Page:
I have been periodically revisiting this beautiful vintage needlepoint tapestry of wild birds over the past few months, adding my hand beaded embellishment, and searching for the perfect reverse cloth for the cushion. Thankfully the Guy Goodfellow Collection has just launched a new emerald courway of their popular Fez Weave which coordinates perfectly, so at last the cushion is finished!
Over the past few years I have been gently growing my collection of traditional West African Yoruba glass beads. (There seems to be a theme for repetition and multiples growing through my posts, and I offer no apologies; this is what catches my interest at the moment!)
The Yoruba tribal land crosses the straight, ruled-line national boundaries that were imposed on Africa’s tribal regions, and spreads across Nigeria, Togo, Ghana and Benin. Coral beads are well known as a traditional Nigerian decoration and sometime currency, used for trading, dowries, chieftancy ceremonies etc. The Glass beads that I have been given come from a more recent, early 20th century evolution, in the craft of fused-glass bead making.
The technique originated with the use of ground up glass bottles, which were then formed into beads by filling clay molds with the finely ground glass that is built up in layers known as the “vertical-mold dry powder glass technique”. This could be seen as a version of ‘sand painting’ when different colours of glass are used. The hole through the bead traditionally comes from the use of a cassava leaf stem, which burns away during the firing to leave the threading hole. Nowadays, the hole is often made by piercing the still hot and pliable glass with a metal tool. My bead collection is mostly made up from what are known as “Mue ne Angma” or “Writing Beads”, conventional powder glass beads made from finely ground glass, with glass slurry decorations that are being “written” on and fused in a second firing.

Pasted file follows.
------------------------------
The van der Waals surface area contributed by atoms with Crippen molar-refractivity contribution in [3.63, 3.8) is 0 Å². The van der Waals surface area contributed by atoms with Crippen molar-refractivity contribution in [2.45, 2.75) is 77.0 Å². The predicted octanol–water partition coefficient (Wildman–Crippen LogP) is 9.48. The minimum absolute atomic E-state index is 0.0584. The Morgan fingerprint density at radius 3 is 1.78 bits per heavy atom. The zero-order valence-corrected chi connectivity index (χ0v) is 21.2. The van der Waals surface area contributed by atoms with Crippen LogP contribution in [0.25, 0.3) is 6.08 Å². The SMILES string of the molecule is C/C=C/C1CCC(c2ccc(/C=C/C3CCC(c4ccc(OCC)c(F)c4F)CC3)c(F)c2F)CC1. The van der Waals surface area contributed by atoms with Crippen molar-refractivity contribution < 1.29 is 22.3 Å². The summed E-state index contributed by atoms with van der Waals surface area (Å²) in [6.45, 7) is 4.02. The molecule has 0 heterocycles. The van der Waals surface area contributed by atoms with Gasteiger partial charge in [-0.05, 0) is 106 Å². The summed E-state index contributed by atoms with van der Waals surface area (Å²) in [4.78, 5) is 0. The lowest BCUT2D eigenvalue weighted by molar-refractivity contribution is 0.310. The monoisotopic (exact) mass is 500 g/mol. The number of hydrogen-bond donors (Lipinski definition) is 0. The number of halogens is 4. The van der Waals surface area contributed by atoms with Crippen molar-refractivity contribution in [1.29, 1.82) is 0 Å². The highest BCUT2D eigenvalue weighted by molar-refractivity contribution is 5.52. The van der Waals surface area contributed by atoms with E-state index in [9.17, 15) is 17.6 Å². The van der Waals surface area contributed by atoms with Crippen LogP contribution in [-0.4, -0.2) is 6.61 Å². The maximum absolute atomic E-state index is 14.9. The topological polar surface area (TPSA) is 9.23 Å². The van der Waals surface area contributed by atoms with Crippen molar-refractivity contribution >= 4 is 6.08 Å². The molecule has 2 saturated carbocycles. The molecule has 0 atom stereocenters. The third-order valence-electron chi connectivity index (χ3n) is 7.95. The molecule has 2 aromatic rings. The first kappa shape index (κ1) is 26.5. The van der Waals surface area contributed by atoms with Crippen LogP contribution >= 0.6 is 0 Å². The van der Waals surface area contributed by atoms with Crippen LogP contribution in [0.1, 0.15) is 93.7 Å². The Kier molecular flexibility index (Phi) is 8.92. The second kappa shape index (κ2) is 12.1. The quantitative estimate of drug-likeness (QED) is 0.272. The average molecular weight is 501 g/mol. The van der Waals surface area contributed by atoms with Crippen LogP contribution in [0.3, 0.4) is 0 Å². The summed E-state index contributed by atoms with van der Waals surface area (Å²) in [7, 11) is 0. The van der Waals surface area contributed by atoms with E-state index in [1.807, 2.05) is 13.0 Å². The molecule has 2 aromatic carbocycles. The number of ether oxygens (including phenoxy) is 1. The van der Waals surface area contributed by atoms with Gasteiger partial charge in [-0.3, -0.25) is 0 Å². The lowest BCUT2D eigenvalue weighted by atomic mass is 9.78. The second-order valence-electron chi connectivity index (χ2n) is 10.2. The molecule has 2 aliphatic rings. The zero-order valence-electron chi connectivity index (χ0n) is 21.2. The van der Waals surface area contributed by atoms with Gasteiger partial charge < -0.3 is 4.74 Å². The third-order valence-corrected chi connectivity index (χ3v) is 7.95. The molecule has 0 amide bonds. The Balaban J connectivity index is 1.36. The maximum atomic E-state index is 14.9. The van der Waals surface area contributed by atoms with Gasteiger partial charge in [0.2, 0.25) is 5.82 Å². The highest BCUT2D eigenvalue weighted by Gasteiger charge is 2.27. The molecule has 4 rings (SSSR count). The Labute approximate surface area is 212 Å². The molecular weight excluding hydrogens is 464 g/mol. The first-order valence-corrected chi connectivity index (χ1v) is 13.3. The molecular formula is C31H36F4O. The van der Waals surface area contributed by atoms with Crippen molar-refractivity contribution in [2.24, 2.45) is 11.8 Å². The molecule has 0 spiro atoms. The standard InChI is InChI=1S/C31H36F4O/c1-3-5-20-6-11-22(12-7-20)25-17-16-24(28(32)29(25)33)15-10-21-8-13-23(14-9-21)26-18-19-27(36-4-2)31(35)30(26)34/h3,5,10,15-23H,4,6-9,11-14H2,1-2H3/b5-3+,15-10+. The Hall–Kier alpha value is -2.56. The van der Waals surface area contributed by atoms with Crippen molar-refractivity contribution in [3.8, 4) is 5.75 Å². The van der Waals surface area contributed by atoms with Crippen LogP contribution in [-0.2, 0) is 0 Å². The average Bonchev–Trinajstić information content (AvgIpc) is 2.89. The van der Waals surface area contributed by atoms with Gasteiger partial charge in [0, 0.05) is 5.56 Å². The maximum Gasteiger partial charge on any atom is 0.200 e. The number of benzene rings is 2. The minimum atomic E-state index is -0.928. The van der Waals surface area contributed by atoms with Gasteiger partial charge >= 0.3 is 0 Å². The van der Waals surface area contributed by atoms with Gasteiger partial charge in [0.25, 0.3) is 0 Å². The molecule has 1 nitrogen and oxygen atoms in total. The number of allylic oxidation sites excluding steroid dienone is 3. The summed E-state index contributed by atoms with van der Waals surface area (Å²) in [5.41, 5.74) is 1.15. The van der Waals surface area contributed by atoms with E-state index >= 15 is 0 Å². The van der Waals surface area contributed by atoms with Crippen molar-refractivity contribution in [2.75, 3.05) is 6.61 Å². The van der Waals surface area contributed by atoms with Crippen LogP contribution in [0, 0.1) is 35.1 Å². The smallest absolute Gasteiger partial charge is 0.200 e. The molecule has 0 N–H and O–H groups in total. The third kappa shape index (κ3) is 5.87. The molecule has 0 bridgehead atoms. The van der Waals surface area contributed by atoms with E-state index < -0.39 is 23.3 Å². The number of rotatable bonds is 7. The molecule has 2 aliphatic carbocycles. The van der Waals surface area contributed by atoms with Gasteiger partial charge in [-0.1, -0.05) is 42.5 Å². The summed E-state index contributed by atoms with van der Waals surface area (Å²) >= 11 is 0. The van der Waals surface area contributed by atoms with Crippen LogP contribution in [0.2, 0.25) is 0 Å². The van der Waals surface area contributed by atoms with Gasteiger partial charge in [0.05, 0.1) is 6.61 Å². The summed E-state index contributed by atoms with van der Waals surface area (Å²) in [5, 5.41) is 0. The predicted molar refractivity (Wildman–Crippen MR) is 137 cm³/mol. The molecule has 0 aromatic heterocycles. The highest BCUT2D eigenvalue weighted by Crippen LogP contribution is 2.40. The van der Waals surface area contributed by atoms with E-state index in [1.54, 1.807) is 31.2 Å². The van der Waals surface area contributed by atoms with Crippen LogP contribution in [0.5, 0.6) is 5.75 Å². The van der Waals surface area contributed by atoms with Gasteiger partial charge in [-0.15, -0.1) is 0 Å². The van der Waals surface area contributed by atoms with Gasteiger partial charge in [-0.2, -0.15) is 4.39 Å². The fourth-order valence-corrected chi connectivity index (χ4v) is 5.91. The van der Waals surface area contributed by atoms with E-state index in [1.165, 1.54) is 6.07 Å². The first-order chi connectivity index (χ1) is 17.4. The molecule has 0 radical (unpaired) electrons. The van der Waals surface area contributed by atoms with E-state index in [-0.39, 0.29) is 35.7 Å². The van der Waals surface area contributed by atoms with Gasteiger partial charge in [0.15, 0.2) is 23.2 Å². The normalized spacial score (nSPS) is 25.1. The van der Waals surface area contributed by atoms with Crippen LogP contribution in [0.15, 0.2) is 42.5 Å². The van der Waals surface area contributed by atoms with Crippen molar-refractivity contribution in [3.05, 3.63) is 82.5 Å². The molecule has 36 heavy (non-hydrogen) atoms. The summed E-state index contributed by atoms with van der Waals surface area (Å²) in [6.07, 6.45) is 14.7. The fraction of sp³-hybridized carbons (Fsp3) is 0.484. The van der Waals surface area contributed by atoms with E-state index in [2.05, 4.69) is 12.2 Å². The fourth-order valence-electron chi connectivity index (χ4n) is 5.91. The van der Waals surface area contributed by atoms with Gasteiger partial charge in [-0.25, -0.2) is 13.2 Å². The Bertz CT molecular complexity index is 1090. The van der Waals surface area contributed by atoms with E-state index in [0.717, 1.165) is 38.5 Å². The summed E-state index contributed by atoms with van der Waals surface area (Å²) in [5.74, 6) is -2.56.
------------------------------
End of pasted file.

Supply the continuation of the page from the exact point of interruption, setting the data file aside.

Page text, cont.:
It is becoming increasingly rare to find these lovely handmade beads in the markets of Southern Nigeria, and they are fiercely protected by the stallholders.
As always, I am full of admiration for the craftspeople who continue these traditions, the ‘writing’ on these beads is brilliantly naïve and fine, and obviously comes from hours of painstaking work. The colours are limited by the available glass, and in the past, fragments of imported Venetian beads and coloured glass were ground to make the slurry decoration. Traditionally, yellow was the most common glass colour, with black and blue occurring very rarely. I am sure that with the proliferation of modern glass across the African continent colours are more varied now, but still there is a dominance of the earthy yellows, greens and browns picked out with vibrant colour highlights; truly a delight to my eye.
I love the idea that although each bead is an individual, each group of strung beads follow the same pattern.